“As soon as your little one is on the move, teach them to flip to their bellies and slide down off furniture,” KC explains. “You can apply this to the stairs too, if it works for you!”
And, she adds this important part: “Repeat repeat repeat, you’ll be doing the majority of the work at first, but I promise, before you know it- they’ll have that safety skill nailed down!”
Babies are not going to know how to do this on the first, second, or possibly even 10th try. But with repetition, they’ll get there and be safer as a result.
In fact, this video specifically shows that it takes commitment and consistency, and most of all patience, to get to a point where baby can independently and safely get off of furniture. KC starts when her baby is six months old and explains that her child is “totally dependent” on her at this point for safety. But by 11 months old, that same child “almost has it nailed down.” While she needs to supervise, it’s clear that her baby knows what to do to get down in a safe way.
When we asked KC what makes her so passionate about sharing safety tricks and other helpful tools for parents on her IG, she explained to Scary Mommy that in her area of the country (and in many others as well), there is a huge shortage of pediatric therapists. As a result, parents are often on waiting lists and are unable to see a professional as often and for as long as they wish they could, and they feel helpless while they wait.
As a therapist herself, KC wanted to use her IG to “help parents feel empowered and educated on how to help their little ones be as successful as possible.”
And, she goes on to say that her mission is to “bring awareness that children can learn how to be safe while exploring their environment. I think sometimes as parents we shy away from teaching furniture safety or stair safety because we hope that we will always be able to be right there and help them, but the reality is that unfortunate things happen—an older sibling may leave a baby gate open, a child gets onto the couch quickly before you can get to them. Teaching them how to manage those situations can be huge.”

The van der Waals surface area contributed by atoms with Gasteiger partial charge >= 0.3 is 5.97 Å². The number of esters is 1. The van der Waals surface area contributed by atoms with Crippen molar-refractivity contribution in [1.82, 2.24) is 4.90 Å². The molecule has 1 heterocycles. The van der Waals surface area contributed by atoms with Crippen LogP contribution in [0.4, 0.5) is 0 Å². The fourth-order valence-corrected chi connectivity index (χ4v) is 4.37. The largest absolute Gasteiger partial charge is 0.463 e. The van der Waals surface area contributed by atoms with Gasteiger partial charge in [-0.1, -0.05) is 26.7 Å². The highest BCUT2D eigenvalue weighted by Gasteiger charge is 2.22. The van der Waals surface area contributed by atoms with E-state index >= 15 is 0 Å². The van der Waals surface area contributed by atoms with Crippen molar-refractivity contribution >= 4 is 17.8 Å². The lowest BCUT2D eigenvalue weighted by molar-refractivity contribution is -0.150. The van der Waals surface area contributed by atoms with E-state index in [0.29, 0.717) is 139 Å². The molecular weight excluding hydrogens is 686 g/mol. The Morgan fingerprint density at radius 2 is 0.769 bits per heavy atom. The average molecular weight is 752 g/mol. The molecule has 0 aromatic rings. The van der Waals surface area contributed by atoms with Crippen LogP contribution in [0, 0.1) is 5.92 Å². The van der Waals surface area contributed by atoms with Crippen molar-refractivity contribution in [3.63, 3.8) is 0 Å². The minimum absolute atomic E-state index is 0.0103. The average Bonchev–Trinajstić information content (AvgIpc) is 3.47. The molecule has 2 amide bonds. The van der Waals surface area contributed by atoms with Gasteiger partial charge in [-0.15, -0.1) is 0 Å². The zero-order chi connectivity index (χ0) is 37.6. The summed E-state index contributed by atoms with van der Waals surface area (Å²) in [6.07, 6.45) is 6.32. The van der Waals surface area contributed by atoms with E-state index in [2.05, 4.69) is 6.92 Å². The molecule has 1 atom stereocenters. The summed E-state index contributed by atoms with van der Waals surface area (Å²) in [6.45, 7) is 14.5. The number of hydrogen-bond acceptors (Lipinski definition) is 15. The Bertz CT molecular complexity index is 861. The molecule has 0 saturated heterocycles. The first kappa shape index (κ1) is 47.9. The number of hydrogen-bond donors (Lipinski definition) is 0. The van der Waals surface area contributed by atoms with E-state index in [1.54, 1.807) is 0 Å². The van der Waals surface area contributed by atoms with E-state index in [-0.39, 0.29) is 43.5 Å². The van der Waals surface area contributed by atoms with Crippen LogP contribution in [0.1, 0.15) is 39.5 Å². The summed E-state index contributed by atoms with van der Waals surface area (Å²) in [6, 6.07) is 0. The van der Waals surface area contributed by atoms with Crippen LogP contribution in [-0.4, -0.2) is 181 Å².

Obviously, parents must also take other essential safety steps to ensure their babies and toddlers are safe. Anchoring their furniture to the wall—particularly dressers, etc.—is absolutely crucial as just like kids like climbing on the couch, they’re also likely to climb up dresser drawers. KidsHealth.org says parents should regularly brush up on their knowledge of CPR and the Heimlich maneuver. And, Cleveland Clinic adds, after a fall, any of these symptoms could mean serious injury and warrant a 911 call for help:
- Loss of consciousness.
- Discharge or blood coming out of the nose or ears.
- Swelling of the soft spot.
- Bruising or swelling along the head, or obvious skull fracture.
But hopefully, if your baby know how to safely climb down off of furniture, they’ll be able to avoid these scary signs of injury.
In the end, we all want the same thing—for our kids to be healthy and safe and live long, fulfilled lives. Teaching our babies—from a very young age—how to safely maneuver around our homes is one way to do just that.